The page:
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Old 04-17-2018, 12:03 PM   #1
SchluterKing
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Vacuuming Out The Grout?

Hello gang,

This is the place to go for advice, I believe it!

Here I am in my recently purchased condo in Florida, and my question is about the porcelain floor in the kitchen.

I have a German vacuum cleaner, holy cow, does it suck!!

I was vacuuming along the baseboards with my crevice tool, and followed along some of the grout lines to vacuum up some crumbs.

Wow!! I vacuumed the grout right out from between the tiles. In some cases the entire depth of the grout line. I could see China. Photo attached.

I will pick out the loose bits, as I continue vacuuming. I want to shove some new grout into the gaps; I found the bag of color matched Mapei (ugh) NON-sanded grout in the storage closet.

Please tell me I can do this without re-grouting the entire kitchen floor??

I may not like the answer, but such is the nature of tile work. Thanx.
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Old 04-17-2018, 03:45 PM   #2
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Sure you can patch it.... but...

1- The new color won't match the old color because;
2- You'll rapidly figure out the grout is different colors in different sections of the floor, then
3- You'll clean the rest of the floor to no avail
4- Finish the job and not worry about it.

The question - Why is the grout coming out? What is below the tiles (layer by layer ) ?
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Old 04-17-2018, 06:58 PM   #3
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I would bet that those tiles are loose. There is a cracked tile in the upper photo

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Old 04-17-2018, 08:05 PM   #4
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Hi, Dean.

I’d use the top of a wooden broom handle to knock on a variety of tiles to assess how well (or otherwise) your tiles are bonded to the floor.

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Old 04-17-2018, 08:16 PM   #5
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Uccchhh,

I knew I wasn't going to like this.

This building is of cinderblock construction, with concrete floor underlayment.
But that doesn't mean the floor layers knew how to lay floor. Since this floor is not original, the old floor was chiseled out first; I can only imagine the surface that they pookied these tile to.

Yes. yes. there are a few tiles with a clearly hollow sound underneath.

Okay, that was the bad news, I was hoping to hear some good news, like there is a way to inject the grout into the joint so that it actually supports the tile.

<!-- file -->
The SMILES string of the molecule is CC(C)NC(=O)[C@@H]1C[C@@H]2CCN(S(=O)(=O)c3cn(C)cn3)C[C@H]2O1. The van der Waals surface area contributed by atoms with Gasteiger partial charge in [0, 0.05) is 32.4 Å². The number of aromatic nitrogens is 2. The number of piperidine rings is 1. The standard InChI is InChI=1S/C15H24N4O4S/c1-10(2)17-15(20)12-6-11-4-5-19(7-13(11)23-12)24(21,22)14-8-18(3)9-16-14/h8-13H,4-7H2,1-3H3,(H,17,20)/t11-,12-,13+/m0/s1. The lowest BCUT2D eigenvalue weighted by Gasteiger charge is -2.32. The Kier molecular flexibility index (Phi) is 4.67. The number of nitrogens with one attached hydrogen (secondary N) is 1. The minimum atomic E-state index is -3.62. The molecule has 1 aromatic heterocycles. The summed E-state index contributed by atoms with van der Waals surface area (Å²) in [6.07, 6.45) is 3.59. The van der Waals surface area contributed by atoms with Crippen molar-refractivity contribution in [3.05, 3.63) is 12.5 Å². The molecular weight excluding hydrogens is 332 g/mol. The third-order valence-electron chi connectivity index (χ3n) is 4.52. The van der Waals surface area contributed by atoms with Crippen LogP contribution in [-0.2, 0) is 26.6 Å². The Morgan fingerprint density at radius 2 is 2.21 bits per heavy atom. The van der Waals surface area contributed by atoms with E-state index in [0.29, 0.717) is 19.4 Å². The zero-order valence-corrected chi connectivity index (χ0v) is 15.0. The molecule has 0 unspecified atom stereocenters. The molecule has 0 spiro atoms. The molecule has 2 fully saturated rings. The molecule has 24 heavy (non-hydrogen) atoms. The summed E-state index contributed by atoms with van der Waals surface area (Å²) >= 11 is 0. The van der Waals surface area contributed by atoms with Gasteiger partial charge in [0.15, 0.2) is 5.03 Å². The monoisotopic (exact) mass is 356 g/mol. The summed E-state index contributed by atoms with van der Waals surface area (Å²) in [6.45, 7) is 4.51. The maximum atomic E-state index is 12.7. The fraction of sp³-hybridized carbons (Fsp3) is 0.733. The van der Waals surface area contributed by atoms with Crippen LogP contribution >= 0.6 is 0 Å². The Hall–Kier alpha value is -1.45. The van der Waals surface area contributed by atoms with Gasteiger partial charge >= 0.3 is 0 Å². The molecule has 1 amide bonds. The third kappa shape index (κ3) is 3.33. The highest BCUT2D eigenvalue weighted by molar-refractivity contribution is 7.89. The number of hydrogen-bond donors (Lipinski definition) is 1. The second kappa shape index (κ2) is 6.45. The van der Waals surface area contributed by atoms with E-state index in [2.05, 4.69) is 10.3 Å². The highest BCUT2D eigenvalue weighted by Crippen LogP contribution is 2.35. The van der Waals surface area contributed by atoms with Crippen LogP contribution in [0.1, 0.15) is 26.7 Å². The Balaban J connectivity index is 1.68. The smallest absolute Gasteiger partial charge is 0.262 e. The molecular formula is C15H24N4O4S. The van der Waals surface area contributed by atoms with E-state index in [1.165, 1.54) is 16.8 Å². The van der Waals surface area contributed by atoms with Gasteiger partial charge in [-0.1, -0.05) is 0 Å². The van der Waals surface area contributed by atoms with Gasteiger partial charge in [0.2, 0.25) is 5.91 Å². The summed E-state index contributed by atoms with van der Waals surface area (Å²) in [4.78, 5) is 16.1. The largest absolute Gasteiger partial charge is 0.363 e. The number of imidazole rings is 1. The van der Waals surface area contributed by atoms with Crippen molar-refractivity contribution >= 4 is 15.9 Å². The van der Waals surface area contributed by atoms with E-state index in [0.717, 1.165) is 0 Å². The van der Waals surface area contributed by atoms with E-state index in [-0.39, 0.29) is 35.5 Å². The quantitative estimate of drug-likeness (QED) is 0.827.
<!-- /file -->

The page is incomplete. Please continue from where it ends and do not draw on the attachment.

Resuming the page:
Give me some good news. I beg of you.
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Old 04-17-2018, 08:22 PM   #6
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Hey Shady,

Yes the cracked tile looks like someone dropped something on it a while back. There is gouge in the tile that they filled in with grout. I'll live with it for now.

Hi Tonto,

I did that this afternoon, yes, there are some tiles with hollow sounds, clearly not bonded well. If I can easily get them out, there is hope and I'll re-pookie those tiles, otherwise, I need a good idea. I'm getting too old for spending the day on my knees.

UPDATE: I tried to pry out the tile, and it ain't budging. I'm not going to pull it out. I'll mix up some grout and stuff it in there. That's the extent of it.
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Old 04-17-2018, 08:31 PM   #7
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The good news is consider your labor cheap and a hammer and chisel might work. The other good news is a demo hammer and 1.5" bit is cheap if you go to the china store.
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Old 04-17-2018, 09:03 PM   #8
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I wouldn’t grout so fast. That grout you found in the closet is almost certainly expired. Once a bag of grout is opened, it absorbs moisture from the air and slooooooooooowly fires off. Within a month of opening the bag, most grout is “dead”. You need a replacement bag.

But first...the tiles that are hollow sounding. If they’re bad, then the thing to do is use a grout saw to cut the grout out from the perimeter of the tile to assist in its removal. Any tile(s) that are so loose as to allow the adjacent grout to come out *has* to get replaced if you want the repair job to be permanent. Once the tile is out, the mortar remaining on the floor can be cleaned off with a lot of elbow grease with a “rub brick” and scraper and chisels. A carbide rasp outfitted on an oscillating tool (like a Fein Multimaster or one of its competitors) will make the job fairly easy. Once the substrate is clean, a new tile can be set.